By day, Shorty Gorham is a bullfighter, now in his 12th season working PBR events across the country. By night – and even into the […]
Written by: C.J. Aragon< Back to Articles
article by C.J. Aragon,
2010 NIRA Coach-of-the-Year, Odessa College Rodeo Coach
As a coach one of the first lessons I learned is how many rodeo contestants approach competition. Many young rodeo contestants have a difficult time at rodeos because they are concerned with what others are doing. They watch the rodeo and worry about being fast enough to beat someone, or ride better than someone.
Rodeo is indirect competition. Indirect competition means your only competition is yourself.
It is not like football or basketball where you line up across from your opponent. In these sports you are in direct competition with your opponent. If you are better physically and mentally prepared you should beat them, likewise if they are better physically and mentally prepared they should beat you. This is direct competition. Your performance does directly impact your opponent’s performance, and their actions will directly affect your performance.
In rodeo, your performance stands alone. No one scores for you in the timed events. No one else marks them out in the rough stock events. The spotlight is yours.
Your fellow contestants cannot physically dictate your performance. Just like you cannot dictate their performance. I understand that in rodeo there is the variable of the livestock draw, but everyone entered has to deal with the draw. Somedays it will be in your favor, other days the draw works against you.
Being indirect competition the only person that can beat you is yourself. It breaks down to be that simple. The fewer mistakes you make the better you will do. The more mistakes you make the more you will beat yourself. Indirect competition is a simple concept.
If you do your job, and do the best physically and mentally in the practice pen and competition, you have done your part. If you are worried about beating others, you usually just end up beating yourself. Some of the best contestants I have watched on every level from PRCA to junior rodeos do a great job of making rodeo indirect competition. They do the best with what they have drawn each time they nod their head. They come to the rodeo mentally and physically prepared to compete, their performance is not dictated by others.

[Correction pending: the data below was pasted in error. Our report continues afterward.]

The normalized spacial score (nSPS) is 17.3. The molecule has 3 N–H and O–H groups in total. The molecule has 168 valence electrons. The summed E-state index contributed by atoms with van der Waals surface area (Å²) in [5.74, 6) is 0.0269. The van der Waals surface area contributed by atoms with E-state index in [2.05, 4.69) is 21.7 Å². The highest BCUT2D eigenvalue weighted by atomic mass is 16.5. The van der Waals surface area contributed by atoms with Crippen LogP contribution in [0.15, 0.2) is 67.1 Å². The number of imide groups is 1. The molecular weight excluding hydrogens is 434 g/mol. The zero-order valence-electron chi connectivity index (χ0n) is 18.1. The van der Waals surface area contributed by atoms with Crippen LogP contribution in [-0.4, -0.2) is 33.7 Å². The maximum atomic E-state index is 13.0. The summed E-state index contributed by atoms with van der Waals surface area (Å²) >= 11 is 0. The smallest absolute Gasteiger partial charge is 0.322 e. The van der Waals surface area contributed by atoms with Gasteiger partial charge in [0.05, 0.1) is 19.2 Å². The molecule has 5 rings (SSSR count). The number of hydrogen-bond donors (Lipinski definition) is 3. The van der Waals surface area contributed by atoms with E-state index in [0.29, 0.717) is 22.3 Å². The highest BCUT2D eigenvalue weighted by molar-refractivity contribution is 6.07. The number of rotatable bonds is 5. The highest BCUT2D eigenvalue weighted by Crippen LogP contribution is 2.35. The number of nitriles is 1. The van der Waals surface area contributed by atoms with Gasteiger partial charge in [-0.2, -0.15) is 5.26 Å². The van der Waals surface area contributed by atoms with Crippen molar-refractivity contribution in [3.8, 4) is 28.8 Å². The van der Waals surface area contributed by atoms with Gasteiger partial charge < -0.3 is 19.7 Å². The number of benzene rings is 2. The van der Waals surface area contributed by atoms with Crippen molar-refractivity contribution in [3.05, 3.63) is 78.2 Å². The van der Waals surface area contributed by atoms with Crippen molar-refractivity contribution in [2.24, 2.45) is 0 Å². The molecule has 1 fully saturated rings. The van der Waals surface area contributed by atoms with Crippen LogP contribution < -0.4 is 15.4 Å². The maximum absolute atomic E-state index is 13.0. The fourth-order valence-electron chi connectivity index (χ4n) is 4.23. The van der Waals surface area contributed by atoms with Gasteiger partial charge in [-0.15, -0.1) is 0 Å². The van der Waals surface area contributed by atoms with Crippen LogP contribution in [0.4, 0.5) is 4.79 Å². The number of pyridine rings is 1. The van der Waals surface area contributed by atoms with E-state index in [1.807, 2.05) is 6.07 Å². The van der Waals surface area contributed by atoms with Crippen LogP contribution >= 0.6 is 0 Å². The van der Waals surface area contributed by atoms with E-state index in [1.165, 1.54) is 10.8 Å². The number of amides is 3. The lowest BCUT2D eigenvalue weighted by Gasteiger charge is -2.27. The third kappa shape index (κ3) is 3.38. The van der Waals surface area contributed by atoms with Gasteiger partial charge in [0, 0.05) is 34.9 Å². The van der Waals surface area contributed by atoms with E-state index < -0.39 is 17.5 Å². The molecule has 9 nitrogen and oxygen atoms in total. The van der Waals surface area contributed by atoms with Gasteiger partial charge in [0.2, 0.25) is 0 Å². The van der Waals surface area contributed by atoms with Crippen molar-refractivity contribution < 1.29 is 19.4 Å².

Some students learn this lesson early on and it shows when they reach higher levels of competition. When you are entered in a rodeo and you are taking care of your business, doing your job there is a lot less anxiety and nervousness before you compete. When you watch contestants who do this well their performance at the rodeo looks just like their performance in the practice pen.
To excel in indirect competition, practice like you compete and compete like you practice. To excel in rodeo, practice like you compete and compete like you practice.
C.J. Aragon was named the 2008, 2009, 2010, 2011 Grand Canyon Region Coach-of-the-Year. 2014, 2015 WJCAC Coach-of-the-Year and 2010 National Intercollegiate Rodeo Association Coach-of-the-Year.